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32 NUTRIENT CONTROL ACTIONS FOR IMPROVING WATER QUALITY BOX 3-1 Continued Management Systems Evaluation Area (MSEA) In 1989 the USDA instituted a water quality initiative as a research program entitled the Management Systems Evaluation Areas (MSEA), which had a mandate of three principles:1) protection of the Nation's ground water resources from contamination by fertilizers and pesticides without jeopardizing the economic viability of U.S. agriculture, 2) water quality programs that address the immediate need to halt contamination and the future need to alter fundamental farm practices, and 3) ultimate responsibility of farmers for changing production practices to avoid contaminating ground and surface waters. Within USDA, the Agricultural Research Service (ARS) was a co-leader in these investigations, which were conducted in Iowa, Minnesota, Missouri, Nebraska, and Ohio. These studies were developed at the watershed scale to evaluate the effects of different farming practices on ground and surface water using nitrate-N and pesticides as the primary indicators. Leadership for these efforts was jointly provided by ARS and land grant institutions, with cooperation at each site from EPA and USGS. The RCWP and MSEA program demonstrated utility of interagency participation and cooperation on the resource centric issue of water quality and nutrient control. The agencies involved benefited from the fact that there was dedicated funding to support their involvement while gaining valuable experience. Although the RCWP had many benefits, the program scope was limited. The RCWP was aimed more at practices in specific places, rather than taking a broader, watershed-based perspective and attempting to target the most cost effective places to invest in water quality. Input from economists and other social scientists into the program was limited. Moreover, lessons gained through the RCWP were never fully institutionalized. With regard to the research-based MSEA program, scientists were to "assess landscapes and farming systems for their vulnerability to water contamination from farm chemicals, provide information about the behavior and effects of agrichemicals on the ecology, and identify environmentally sound farming systems that are acceptable to producers" (USDA, 1994). The concerns regarding pollutants were aimed more at pesticides rather than nutrients. One outcome was that the ARS enhanced its capability to conduct this type of integrated research, which extended into the Agricultural Systems for Environmental Quality (ASEQ) program as a follow-on to MSEA and the extension into Conservation Effects Assessment Program (CEAP). The MSEA program generated over 600 publications and reports from the various sites. Lessons learned from MSEA have been incorporated into CEAP in terms of data analysis, quality assurance/quality control, and database development (USDA, 1994; Jerry Hatfield, USDA National Soil Tilth Laboratory, Ames, Iowa, personal communication, 2008). The initial scope of the NCII program will require detailed planning with consideration of willing partners, existing projects, and available or potentially available resources. The initial number of NCII projects should be large enough to encompass a representative range of watershed types and runoff quality, and a corresponding range of nutrient control technologies and approaches; this will allow a good sampling of nutrient control prospects in the wide variety of landscapes and geographical settings in the Mississippi River basin. The initial number of projects also should not be so large that it overwhelms the capacity of scientists, farmers, and administrators involved in the nutrient control and water quality monitoring and assessment activities. This initial number will be an administrative and policy decision not necessarily grounded in scientific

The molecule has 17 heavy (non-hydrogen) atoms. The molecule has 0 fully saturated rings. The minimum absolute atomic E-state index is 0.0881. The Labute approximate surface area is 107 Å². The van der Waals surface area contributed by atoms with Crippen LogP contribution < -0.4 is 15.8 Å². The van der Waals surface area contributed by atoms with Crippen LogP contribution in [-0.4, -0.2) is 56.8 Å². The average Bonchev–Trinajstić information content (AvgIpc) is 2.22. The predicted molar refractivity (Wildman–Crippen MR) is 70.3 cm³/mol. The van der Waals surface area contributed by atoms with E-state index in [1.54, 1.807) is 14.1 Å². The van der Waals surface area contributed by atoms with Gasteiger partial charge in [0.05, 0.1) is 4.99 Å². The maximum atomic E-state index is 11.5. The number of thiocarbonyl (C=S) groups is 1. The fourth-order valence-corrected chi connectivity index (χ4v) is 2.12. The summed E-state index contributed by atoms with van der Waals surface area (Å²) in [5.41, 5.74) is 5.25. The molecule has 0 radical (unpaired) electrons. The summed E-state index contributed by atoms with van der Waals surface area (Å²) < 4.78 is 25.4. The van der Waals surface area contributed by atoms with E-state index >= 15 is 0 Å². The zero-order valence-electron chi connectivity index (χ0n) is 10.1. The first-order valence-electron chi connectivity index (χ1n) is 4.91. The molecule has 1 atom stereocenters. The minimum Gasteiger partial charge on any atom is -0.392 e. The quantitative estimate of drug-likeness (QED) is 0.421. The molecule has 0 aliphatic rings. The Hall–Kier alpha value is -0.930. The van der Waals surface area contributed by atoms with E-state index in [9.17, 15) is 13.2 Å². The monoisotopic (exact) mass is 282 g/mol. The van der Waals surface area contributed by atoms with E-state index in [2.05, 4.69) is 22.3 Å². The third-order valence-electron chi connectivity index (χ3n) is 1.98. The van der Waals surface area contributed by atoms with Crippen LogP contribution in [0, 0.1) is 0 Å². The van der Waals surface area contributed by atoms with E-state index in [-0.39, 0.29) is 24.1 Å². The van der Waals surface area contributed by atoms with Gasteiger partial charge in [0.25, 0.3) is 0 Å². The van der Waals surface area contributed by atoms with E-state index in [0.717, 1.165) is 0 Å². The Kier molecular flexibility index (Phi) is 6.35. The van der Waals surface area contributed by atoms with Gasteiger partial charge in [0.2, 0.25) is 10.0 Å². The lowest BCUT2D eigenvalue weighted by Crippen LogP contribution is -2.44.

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A NUTRIENT CONTROL IMPLEMENTATION INITIATIVE (NCII) 33 evidence, and surely it will be adjusted over time. In the committee’s collective judgment, however, approximately 40 NCII projects is a reasonable starting point. These initial projects would be targeted to high priority watersheds that represent a range of cropping patterns, land types, and water quality protection challenges. These initial projects also will be located in areas of higher nutrient loadings. Table 1 lists nine states in the river basin with the largest nutrient contributions to the Mississippi River. The SPARROW model results (and which are reflected in Table 1) are useful in identifying these areas. Those results also show that areas of the highest nutrient loadings are not necessarily limited to these nine states—nutrient loadings are not based primarily on political boundaries, but are a function of watershed features, land use types, and climate and hydrology. The initial group of 40 NCII projects thus may be primarily focused in these nine states, but some of those projects could be located in other areas of high nutrient yields not in one of the nine states. EPA AUTHORITY REGARDING PILOT PROJECTS An important aspect of establishing nutrient pollution control demonstration projects is the Clean Water Act authorities that would enable or constrain such efforts. The EPA has multiple sources of authority under the federal Clean Water Act to authorize and implement demonstration or pilot projects designed to test methods for reducing nutrient loading into the river and the Gulf of Mexico. Most generally, in Section 101, Congress stated that the Clean Water Act’s objective “is to restore and maintain the chemical, physical, and biological integrity of the Nation’s waters” and then gave the EPA Administrator authority to administer the act (33 U.S.C. § 1251). Under Section 102 of the act, The Administrator shall, after careful investigation, and in cooperation with other Federal agencies, State water pollution control agencies, interstate agencies, and the municipalities and industries involved, prepare or develop comprehensive programs for preventing, reducing, or eliminating the pollution of the navigable waters and ground waters and improving the sanitary condition of surface and underground waters. . . . For the purpose of this section, the Administrator is authorized to make joint investigations with any such agencies of the condition of any waters in any State or States, and of the discharges of any sewage, industrial wastes, or substances which may adversely affect such waters [33 U.S.C. § 1252(a)]. Most importantly, Section 104 gives the EPA the authority to “establish national programs for the prevention, reduction, and elimination of pollution,”